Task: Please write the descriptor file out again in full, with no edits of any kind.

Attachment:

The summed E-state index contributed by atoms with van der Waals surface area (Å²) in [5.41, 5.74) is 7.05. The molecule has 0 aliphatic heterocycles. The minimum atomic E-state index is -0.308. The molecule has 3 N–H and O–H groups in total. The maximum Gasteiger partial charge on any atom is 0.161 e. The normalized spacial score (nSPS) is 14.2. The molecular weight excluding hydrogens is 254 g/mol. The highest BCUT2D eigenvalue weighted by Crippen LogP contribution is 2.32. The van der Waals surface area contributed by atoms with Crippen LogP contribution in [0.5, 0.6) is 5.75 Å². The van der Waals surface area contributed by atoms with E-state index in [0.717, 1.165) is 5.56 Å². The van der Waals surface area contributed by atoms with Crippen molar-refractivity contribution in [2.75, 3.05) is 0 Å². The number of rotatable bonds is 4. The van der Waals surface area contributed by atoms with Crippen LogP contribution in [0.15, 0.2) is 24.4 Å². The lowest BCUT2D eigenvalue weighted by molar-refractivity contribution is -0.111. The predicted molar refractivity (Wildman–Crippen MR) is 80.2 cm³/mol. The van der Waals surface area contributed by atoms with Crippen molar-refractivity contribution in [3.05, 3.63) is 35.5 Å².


The summed E-state index contributed by atoms with van der Waals surface area (Å²) in [5.41, 5.74) is 7.05. The molecule has 0 aliphatic heterocycles. The minimum atomic E-state index is -0.308. The molecule has 3 N–H and O–H groups in total. The maximum Gasteiger partial charge on any atom is 0.161 e. The normalized spacial score (nSPS) is 14.2. The molecular weight excluding hydrogens is 254 g/mol. The highest BCUT2D eigenvalue weighted by Crippen LogP contribution is 2.32. The van der Waals surface area contributed by atoms with Crippen LogP contribution in [0.5, 0.6) is 5.75 Å². The van der Waals surface area contributed by atoms with E-state index in [0.717, 1.165) is 5.56 Å². The van der Waals surface area contributed by atoms with Crippen molar-refractivity contribution in [2.75, 3.05) is 0 Å². The number of rotatable bonds is 4. The van der Waals surface area contributed by atoms with Crippen LogP contribution in [0.15, 0.2) is 24.4 Å². The lowest BCUT2D eigenvalue weighted by molar-refractivity contribution is -0.111. The predicted molar refractivity (Wildman–Crippen MR) is 80.2 cm³/mol. The van der Waals surface area contributed by atoms with Crippen molar-refractivity contribution in [3.05, 3.63) is 35.5 Å².